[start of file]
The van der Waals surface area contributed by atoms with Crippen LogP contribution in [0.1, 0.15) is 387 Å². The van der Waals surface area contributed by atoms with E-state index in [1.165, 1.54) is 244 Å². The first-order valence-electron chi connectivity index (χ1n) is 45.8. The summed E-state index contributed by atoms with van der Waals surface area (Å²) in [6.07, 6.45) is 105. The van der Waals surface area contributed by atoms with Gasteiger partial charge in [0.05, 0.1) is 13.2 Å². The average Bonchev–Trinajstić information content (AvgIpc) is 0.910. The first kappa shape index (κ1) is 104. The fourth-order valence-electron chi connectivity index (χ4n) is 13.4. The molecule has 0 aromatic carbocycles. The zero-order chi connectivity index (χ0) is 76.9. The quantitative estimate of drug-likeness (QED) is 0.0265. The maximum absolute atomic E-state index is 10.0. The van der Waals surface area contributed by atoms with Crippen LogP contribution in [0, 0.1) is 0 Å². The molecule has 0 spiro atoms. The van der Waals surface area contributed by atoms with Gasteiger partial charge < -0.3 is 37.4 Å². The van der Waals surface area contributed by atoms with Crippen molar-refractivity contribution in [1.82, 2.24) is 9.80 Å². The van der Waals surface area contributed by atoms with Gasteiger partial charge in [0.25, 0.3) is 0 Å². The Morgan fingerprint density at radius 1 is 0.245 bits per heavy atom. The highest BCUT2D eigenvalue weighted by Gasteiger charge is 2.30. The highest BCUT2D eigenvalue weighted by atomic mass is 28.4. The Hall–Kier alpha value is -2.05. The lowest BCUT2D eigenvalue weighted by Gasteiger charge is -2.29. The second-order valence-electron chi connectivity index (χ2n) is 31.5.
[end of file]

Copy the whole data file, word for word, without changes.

The van der Waals surface area contributed by atoms with Crippen LogP contribution in [0.1, 0.15) is 387 Å². The van der Waals surface area contributed by atoms with E-state index in [1.165, 1.54) is 244 Å². The first-order valence-electron chi connectivity index (χ1n) is 45.8. The summed E-state index contributed by atoms with van der Waals surface area (Å²) in [6.07, 6.45) is 105. The van der Waals surface area contributed by atoms with Gasteiger partial charge in [0.05, 0.1) is 13.2 Å². The average Bonchev–Trinajstić information content (AvgIpc) is 0.910. The first kappa shape index (κ1) is 104. The fourth-order valence-electron chi connectivity index (χ4n) is 13.4. The molecule has 0 aromatic carbocycles. The zero-order chi connectivity index (χ0) is 76.9. The quantitative estimate of drug-likeness (QED) is 0.0265. The maximum absolute atomic E-state index is 10.0. The van der Waals surface area contributed by atoms with Crippen LogP contribution in [0, 0.1) is 0 Å². The molecule has 0 spiro atoms. The van der Waals surface area contributed by atoms with Gasteiger partial charge < -0.3 is 37.4 Å². The van der Waals surface area contributed by atoms with Crippen molar-refractivity contribution in [1.82, 2.24) is 9.80 Å². The van der Waals surface area contributed by atoms with Gasteiger partial charge in [0.25, 0.3) is 0 Å². The Morgan fingerprint density at radius 1 is 0.245 bits per heavy atom. The highest BCUT2D eigenvalue weighted by Gasteiger charge is 2.30. The highest BCUT2D eigenvalue weighted by atomic mass is 28.4. The Hall–Kier alpha value is -2.05. The lowest BCUT2D eigenvalue weighted by Gasteiger charge is -2.29. The second-order valence-electron chi connectivity index (χ2n) is 31.5.